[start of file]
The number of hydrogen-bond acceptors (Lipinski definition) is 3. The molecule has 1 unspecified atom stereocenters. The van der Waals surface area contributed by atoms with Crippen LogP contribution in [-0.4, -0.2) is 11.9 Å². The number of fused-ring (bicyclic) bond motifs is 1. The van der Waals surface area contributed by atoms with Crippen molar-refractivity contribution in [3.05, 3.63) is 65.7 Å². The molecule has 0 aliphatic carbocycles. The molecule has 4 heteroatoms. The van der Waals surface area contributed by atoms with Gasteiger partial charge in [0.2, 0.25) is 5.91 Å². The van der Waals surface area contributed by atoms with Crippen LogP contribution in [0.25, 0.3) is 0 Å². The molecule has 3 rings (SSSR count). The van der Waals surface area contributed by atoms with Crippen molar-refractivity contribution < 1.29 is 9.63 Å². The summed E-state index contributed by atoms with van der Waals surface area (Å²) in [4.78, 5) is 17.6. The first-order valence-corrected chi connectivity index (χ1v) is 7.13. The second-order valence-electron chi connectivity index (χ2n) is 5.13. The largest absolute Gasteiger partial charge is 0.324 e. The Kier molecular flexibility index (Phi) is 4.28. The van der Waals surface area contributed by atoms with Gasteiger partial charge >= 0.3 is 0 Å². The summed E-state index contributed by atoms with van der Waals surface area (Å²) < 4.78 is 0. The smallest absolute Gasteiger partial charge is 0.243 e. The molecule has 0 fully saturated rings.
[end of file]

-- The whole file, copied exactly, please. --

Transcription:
The number of hydrogen-bond acceptors (Lipinski definition) is 3. The molecule has 1 unspecified atom stereocenters. The van der Waals surface area contributed by atoms with Crippen LogP contribution in [-0.4, -0.2) is 11.9 Å². The number of fused-ring (bicyclic) bond motifs is 1. The van der Waals surface area contributed by atoms with Crippen molar-refractivity contribution in [3.05, 3.63) is 65.7 Å². The molecule has 0 aliphatic carbocycles. The molecule has 4 heteroatoms. The van der Waals surface area contributed by atoms with Gasteiger partial charge in [0.2, 0.25) is 5.91 Å². The van der Waals surface area contributed by atoms with Crippen LogP contribution in [0.25, 0.3) is 0 Å². The molecule has 3 rings (SSSR count). The van der Waals surface area contributed by atoms with Crippen molar-refractivity contribution < 1.29 is 9.63 Å². The summed E-state index contributed by atoms with van der Waals surface area (Å²) in [4.78, 5) is 17.6. The first-order valence-corrected chi connectivity index (χ1v) is 7.13. The second-order valence-electron chi connectivity index (χ2n) is 5.13. The largest absolute Gasteiger partial charge is 0.324 e. The Kier molecular flexibility index (Phi) is 4.28. The van der Waals surface area contributed by atoms with Gasteiger partial charge >= 0.3 is 0 Å². The summed E-state index contributed by atoms with van der Waals surface area (Å²) < 4.78 is 0. The smallest absolute Gasteiger partial charge is 0.243 e. The molecule has 0 fully saturated rings.